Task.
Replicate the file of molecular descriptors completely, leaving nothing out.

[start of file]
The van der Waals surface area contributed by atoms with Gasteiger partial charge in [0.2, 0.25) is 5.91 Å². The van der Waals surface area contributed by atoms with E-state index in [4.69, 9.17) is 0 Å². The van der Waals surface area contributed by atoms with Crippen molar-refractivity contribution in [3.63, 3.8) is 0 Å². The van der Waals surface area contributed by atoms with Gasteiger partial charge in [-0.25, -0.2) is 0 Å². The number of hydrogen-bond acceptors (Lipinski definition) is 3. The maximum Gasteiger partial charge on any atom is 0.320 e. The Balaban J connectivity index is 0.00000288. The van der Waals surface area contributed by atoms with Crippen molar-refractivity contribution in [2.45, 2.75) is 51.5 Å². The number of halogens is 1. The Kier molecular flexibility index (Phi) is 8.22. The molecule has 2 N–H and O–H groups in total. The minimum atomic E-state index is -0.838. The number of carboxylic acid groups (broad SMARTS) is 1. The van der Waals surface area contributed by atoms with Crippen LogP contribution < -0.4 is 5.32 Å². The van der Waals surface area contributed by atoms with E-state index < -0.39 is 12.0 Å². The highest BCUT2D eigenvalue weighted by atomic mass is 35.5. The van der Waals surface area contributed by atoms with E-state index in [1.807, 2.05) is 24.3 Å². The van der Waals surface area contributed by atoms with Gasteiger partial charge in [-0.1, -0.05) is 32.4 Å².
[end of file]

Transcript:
The van der Waals surface area contributed by atoms with Gasteiger partial charge in [0.2, 0.25) is 5.91 Å². The van der Waals surface area contributed by atoms with E-state index in [4.69, 9.17) is 0 Å². The van der Waals surface area contributed by atoms with Crippen molar-refractivity contribution in [3.63, 3.8) is 0 Å². The van der Waals surface area contributed by atoms with Gasteiger partial charge in [-0.25, -0.2) is 0 Å². The number of hydrogen-bond acceptors (Lipinski definition) is 3. The maximum Gasteiger partial charge on any atom is 0.320 e. The Balaban J connectivity index is 0.00000288. The van der Waals surface area contributed by atoms with Crippen molar-refractivity contribution in [2.45, 2.75) is 51.5 Å². The number of halogens is 1. The Kier molecular flexibility index (Phi) is 8.22. The molecule has 2 N–H and O–H groups in total. The minimum atomic E-state index is -0.838. The number of carboxylic acid groups (broad SMARTS) is 1. The van der Waals surface area contributed by atoms with Crippen LogP contribution < -0.4 is 5.32 Å². The van der Waals surface area contributed by atoms with E-state index < -0.39 is 12.0 Å². The highest BCUT2D eigenvalue weighted by atomic mass is 35.5. The van der Waals surface area contributed by atoms with E-state index in [1.807, 2.05) is 24.3 Å². The van der Waals surface area contributed by atoms with Gasteiger partial charge in [-0.1, -0.05) is 32.4 Å².